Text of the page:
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Keynote: Jonathan Abrams

Filed in: culture, SXSW2004, Web, Tue, Mar 16 2004 21:04 PT

Pud introduced Jonathan Abrams. Abrams is wearing a “dirt bag” t-shirt. He likes the story that his girlfriend dumped him, and so he created the site to get laid. He says “it’s a little more boring than that.” Friends of his in 2002 were talking about using online dating sites. He had been connected to online dating long ago in Toronto, and said, “The problem wasn’t that they were missing photos. The problem was that they were missing women.”

The idea was to create a dating site that wasn’t a dating site, so people would be more comfortable (and “less desperate”) while using it. It was just a filter, “a different way of meeting people on the Internet.”

He loves Craigslist, and says that the anonymity there is an important part. But that’s not what they’re looking for on Friendster. Friendster is about your real life and interactions.

He had the idea, floated it to friends in March 2003, and saw some really interesting interactions, such as venture capitalists chatting up dominatrices, married men chattting up single women, and so on. (Seems it’s always the men chasing after the women, or the men after the men. Plus ça change…) He did say there are more women on Friendster than men.

Friendster was designed to be simple. He ridiculed people who want to have RDF this and interface that. He wants to have “regular people.”

“Everybody wants to create a viral service.” Friendster transcends viral marketing, on to “viral nagging.” Peer pressure to get on, to fix profiles, etc.

Then there’s the definition of a friend. “We do need some way of organizing this,” he says, although the concept isn’t very palatable.

“It collides your world together, for better or worse.” That is, no more blind dating. It collapses time and space. (A friend once explained his hookup site as “a replacement for time, tact and courage.” I’ve always thought this is a perfect match for Friendster, myself.) Lately, on Friendster, they’ve been setting access controls, but he doesn’t think there’s a technological solution for putting up a firewall between your professional life as a blogging accessibility geek and your personal life as a hardcore porn actor. Or something. Shut up. Stop reading this. This is not about me. Move along!

There are “Friendster addicts.” There’s the typical frenzy that dies off after a little while. But “people care about people.” John Kerry created a profile on Friendster. They’ve gotten big references from various media outlets.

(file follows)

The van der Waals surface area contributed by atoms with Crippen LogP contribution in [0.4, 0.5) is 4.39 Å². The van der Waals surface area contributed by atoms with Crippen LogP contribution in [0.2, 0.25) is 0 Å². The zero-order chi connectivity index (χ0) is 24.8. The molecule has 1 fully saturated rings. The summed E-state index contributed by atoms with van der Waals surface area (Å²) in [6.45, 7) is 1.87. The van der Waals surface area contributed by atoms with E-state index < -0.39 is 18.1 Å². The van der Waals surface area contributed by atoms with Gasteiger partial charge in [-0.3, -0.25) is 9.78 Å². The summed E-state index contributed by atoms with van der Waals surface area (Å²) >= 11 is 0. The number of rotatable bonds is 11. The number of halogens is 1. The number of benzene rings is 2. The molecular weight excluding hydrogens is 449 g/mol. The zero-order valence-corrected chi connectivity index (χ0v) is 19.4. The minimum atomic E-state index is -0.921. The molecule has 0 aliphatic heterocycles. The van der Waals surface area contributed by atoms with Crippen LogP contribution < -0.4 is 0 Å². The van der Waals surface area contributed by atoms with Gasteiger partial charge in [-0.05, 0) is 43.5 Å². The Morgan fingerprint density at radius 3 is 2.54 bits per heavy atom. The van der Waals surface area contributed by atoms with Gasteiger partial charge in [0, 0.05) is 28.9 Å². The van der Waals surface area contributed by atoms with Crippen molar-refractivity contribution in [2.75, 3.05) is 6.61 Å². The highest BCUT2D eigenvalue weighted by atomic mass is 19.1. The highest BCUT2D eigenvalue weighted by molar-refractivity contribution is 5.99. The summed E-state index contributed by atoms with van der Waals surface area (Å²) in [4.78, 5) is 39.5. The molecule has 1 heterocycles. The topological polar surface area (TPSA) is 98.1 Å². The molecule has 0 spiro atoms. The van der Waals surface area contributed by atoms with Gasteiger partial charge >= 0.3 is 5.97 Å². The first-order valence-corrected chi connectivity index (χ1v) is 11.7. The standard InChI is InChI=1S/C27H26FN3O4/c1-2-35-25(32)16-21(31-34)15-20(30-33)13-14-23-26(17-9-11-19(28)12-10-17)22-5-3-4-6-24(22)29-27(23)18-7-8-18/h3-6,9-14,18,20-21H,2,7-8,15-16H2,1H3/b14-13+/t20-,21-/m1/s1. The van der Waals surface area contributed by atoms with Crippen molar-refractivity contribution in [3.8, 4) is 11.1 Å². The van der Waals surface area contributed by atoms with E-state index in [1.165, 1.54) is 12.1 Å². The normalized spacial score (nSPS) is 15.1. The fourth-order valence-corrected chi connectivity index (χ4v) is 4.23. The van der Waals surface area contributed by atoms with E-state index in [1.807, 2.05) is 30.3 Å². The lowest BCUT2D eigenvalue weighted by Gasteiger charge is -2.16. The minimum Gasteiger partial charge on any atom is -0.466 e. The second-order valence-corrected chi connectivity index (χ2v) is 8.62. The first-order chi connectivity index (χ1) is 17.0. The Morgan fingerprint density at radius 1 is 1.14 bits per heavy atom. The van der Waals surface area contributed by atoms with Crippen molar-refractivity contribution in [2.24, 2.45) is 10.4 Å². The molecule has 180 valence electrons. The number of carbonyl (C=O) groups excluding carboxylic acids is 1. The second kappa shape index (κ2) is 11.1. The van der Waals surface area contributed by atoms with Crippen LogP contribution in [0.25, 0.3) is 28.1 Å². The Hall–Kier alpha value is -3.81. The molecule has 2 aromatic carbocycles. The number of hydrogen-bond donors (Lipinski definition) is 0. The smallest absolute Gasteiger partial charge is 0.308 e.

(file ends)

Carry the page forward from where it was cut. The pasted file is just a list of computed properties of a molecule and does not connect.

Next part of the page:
“I think we’re all tired of things that end with -ster.” Amen, bruv.

He recalls Ryze in 2001, which was a business networking site. Social networking is now used to refer to sites that only have a few properties in common. Consumer companies, salesforce management, lots of stuff. Some people talk about social networking when they refer to MeetUp, or what they do in person, and that’s not what he calls social networking software. Maybe people will stop talking about it soon.

They will not charge people to login, or contact people. (There, you happy?) He mentions that new tools are going to be added to the system, but no details.

Lots of questions to things: gaming the system (see? It happens.), spam, etc. But, like, that’s why they’re hiring, right?

Question time. Is there a likelihood that people could use Friendster to connect with underage people? Yup. It’s already a problem with sites like this. But you can trace things back, unless there is a large number of false nodes that can’t be traced.

What about Six Degrees? He said it wasn’t really an inspiration for Friendster. It could have been a timing issue, that it was too early. Though they do have a patent that’s been bought by some LinkedIn investors which could be its legacy.

Someone asked about Friendster transforming this and that. Abrams discounts that. The goal was to “lower the level of stupidity on the Internet” to what you normally find in regular life.

He said there’s a phenomenon of people watching the status of people they’re interested in, and suggests a premium feature to track people’s profiles. Big laughs.

Fakesters? There are two kinds: affinity groups, like college grads, and they’re working on adding that kind of functionality. Then there’s obscenity, copyright infringement, and those just have to go because of liability issues. Overall, the abuse issues are really low on the site.

Any affinity groups based on health issues/illnesses? He doesn’t know. It may be happening, but he doesn’t know of it.

Predictions for opening up the platform to third parties? He’s exploring what he can do with Web services and APIs. But they have to deal with privacy and security issues.

And with that, I’m off to Los Angeles. Peace!

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